>> negotiate
>>   the highest mutually supported version.  For this version of the
>>   specification, the version is { 3, 4 }.  (See {{backward-compatibility}} 
>> for
>>   details about backward compatibility.)
> Err, don't they have to select highest client indicated version that they
> support (now that version negotiation is with extensions)?

Basically.  It is not clear to me whether there is consensus to say
"highest version" or just "server picks".

>> ##  Hello Extensions
>> An extension type MUST NOT appear in the ServerHello or HelloRetryRequest
>> unless the same extension type appeared in the corresponding ClientHello.
>> If a client receives an extension type in ServerHello or HelloRetryRequest
>> that it did not request in the associated ClientHello, it MUST abort the
>> handshake with an "unsupported_extension" fatal alert.
> Add note that Cookie is an exception to this?

I thought there was already an exception for cookie:

   [...]  As with
   ServerHello, a HelloRetryRequest MUST NOT contain any extensions that
   were not first offered by the client in its ClientHello, with the
   exception of optionally the "cookie" (see Section 4.2.2
<https://tools.ietf.org/html/draft-ietf-tls-tls13-16#section-4.2.2>) extension.

Though perhaps it is still worth duplicating that guidance so it's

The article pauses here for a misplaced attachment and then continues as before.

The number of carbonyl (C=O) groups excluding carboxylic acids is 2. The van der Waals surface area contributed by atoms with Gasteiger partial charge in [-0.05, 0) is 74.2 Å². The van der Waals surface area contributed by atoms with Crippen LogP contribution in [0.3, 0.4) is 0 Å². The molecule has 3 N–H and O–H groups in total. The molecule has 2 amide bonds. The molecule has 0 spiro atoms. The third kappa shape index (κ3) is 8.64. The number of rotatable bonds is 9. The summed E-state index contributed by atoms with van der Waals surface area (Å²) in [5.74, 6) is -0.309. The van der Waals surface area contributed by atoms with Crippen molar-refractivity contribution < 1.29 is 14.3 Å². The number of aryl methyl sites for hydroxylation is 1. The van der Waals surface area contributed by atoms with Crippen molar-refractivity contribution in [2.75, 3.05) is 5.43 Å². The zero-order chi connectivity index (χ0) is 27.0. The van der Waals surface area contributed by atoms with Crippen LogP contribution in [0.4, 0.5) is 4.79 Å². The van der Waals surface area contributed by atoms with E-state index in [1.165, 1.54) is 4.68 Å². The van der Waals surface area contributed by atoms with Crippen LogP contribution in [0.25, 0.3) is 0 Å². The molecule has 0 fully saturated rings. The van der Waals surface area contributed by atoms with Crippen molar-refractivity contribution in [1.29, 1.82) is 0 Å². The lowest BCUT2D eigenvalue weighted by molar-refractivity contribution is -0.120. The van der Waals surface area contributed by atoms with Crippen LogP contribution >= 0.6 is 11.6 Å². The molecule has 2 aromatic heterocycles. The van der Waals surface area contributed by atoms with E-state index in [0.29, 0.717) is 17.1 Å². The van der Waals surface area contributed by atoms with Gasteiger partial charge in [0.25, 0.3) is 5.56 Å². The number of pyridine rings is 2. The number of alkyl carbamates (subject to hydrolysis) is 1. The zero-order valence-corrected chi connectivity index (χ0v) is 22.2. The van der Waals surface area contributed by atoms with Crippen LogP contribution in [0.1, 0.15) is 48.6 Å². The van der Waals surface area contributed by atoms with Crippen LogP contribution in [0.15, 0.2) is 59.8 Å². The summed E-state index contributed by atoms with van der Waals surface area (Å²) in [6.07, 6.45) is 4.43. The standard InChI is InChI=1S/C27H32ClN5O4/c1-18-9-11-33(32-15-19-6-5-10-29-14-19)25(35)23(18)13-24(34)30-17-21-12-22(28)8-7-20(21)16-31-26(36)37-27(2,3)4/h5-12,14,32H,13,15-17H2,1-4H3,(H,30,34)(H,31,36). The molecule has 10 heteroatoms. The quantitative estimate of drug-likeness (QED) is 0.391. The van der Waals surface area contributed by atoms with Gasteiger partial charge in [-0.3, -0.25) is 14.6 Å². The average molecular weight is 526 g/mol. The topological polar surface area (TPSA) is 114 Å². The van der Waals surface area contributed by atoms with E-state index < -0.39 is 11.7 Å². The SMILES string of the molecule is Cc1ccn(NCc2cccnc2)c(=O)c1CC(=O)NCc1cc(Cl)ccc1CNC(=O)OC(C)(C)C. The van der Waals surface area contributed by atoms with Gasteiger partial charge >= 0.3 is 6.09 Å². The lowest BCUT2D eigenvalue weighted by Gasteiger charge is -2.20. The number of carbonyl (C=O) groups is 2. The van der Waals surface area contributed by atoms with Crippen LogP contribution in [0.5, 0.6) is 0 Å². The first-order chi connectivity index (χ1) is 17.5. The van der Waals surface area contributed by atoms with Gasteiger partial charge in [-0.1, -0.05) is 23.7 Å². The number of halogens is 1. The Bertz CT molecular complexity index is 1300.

easier to find.

>> When multiple extensions of different types are present in the ClientHello or
>> ServerHello messages, the extensions MAY appear in any order. There MUST NOT 
>> be
>> more than one extension of the same type.
> pre_shared_key is an exception to this in ClientHello, right?


>> In general, the specification of each extension type needs to describe the
>> effect of the extension both during full handshake and session resumption. 
>> Most
>> current TLS extensions are relevant only when a session is initiated: when an
>> older session is resumed, the server does not process these extensions in
>> ClientHello, and does not include them in ServerHello. However, some
>> extensions may specify different behavior during session resumption.
>> [[TODO: update this and the previous paragraph to cover PSK-based